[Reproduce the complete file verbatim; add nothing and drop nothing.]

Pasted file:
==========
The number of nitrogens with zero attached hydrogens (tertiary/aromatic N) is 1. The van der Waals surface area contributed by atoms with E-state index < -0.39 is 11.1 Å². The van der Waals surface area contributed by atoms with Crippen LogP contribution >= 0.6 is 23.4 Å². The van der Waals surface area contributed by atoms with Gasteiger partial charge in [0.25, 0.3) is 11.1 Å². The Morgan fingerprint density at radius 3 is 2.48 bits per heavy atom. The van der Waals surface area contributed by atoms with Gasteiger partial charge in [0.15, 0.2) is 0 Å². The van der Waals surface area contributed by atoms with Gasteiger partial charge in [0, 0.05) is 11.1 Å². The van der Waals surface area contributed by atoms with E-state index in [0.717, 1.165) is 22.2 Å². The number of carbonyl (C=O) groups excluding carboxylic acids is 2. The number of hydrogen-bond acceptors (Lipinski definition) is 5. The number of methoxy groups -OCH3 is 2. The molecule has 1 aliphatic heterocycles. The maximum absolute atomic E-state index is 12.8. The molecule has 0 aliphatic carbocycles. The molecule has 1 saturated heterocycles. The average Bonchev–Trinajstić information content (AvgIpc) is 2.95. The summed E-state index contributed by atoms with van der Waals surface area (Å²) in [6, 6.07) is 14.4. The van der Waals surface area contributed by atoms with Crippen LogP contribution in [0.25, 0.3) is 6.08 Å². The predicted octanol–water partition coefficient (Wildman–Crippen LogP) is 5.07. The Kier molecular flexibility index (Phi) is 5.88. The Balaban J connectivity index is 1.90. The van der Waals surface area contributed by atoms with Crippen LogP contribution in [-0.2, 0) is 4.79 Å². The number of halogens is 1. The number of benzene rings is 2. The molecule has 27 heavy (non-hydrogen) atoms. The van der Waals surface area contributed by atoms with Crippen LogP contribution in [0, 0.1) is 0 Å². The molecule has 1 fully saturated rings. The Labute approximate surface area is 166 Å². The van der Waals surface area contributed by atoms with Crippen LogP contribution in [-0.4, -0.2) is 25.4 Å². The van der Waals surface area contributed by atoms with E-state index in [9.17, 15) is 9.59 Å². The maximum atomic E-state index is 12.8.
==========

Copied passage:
The number of nitrogens with zero attached hydrogens (tertiary/aromatic N) is 1. The van der Waals surface area contributed by atoms with E-state index < -0.39 is 11.1 Å². The van der Waals surface area contributed by atoms with Crippen LogP contribution >= 0.6 is 23.4 Å². The van der Waals surface area contributed by atoms with Gasteiger partial charge in [0.25, 0.3) is 11.1 Å². The Morgan fingerprint density at radius 3 is 2.48 bits per heavy atom. The van der Waals surface area contributed by atoms with Gasteiger partial charge in [0.15, 0.2) is 0 Å². The van der Waals surface area contributed by atoms with Gasteiger partial charge in [0, 0.05) is 11.1 Å². The van der Waals surface area contributed by atoms with E-state index in [0.717, 1.165) is 22.2 Å². The number of carbonyl (C=O) groups excluding carboxylic acids is 2. The number of hydrogen-bond acceptors (Lipinski definition) is 5. The number of methoxy groups -OCH3 is 2. The molecule has 1 aliphatic heterocycles. The maximum absolute atomic E-state index is 12.8. The molecule has 0 aliphatic carbocycles. The molecule has 1 saturated heterocycles. The average Bonchev–Trinajstić information content (AvgIpc) is 2.95. The summed E-state index contributed by atoms with van der Waals surface area (Å²) in [6, 6.07) is 14.4. The van der Waals surface area contributed by atoms with Crippen LogP contribution in [0.25, 0.3) is 6.08 Å². The predicted octanol–water partition coefficient (Wildman–Crippen LogP) is 5.07. The Kier molecular flexibility index (Phi) is 5.88. The Balaban J connectivity index is 1.90. The van der Waals surface area contributed by atoms with Crippen LogP contribution in [-0.2, 0) is 4.79 Å². The number of halogens is 1. The number of benzene rings is 2. The molecule has 27 heavy (non-hydrogen) atoms. The van der Waals surface area contributed by atoms with Crippen LogP contribution in [0, 0.1) is 0 Å². The molecule has 1 fully saturated rings. The Labute approximate surface area is 166 Å². The van der Waals surface area contributed by atoms with Crippen LogP contribution in [-0.4, -0.2) is 25.4 Å². The van der Waals surface area contributed by atoms with E-state index in [9.17, 15) is 9.59 Å². The maximum atomic E-state index is 12.8.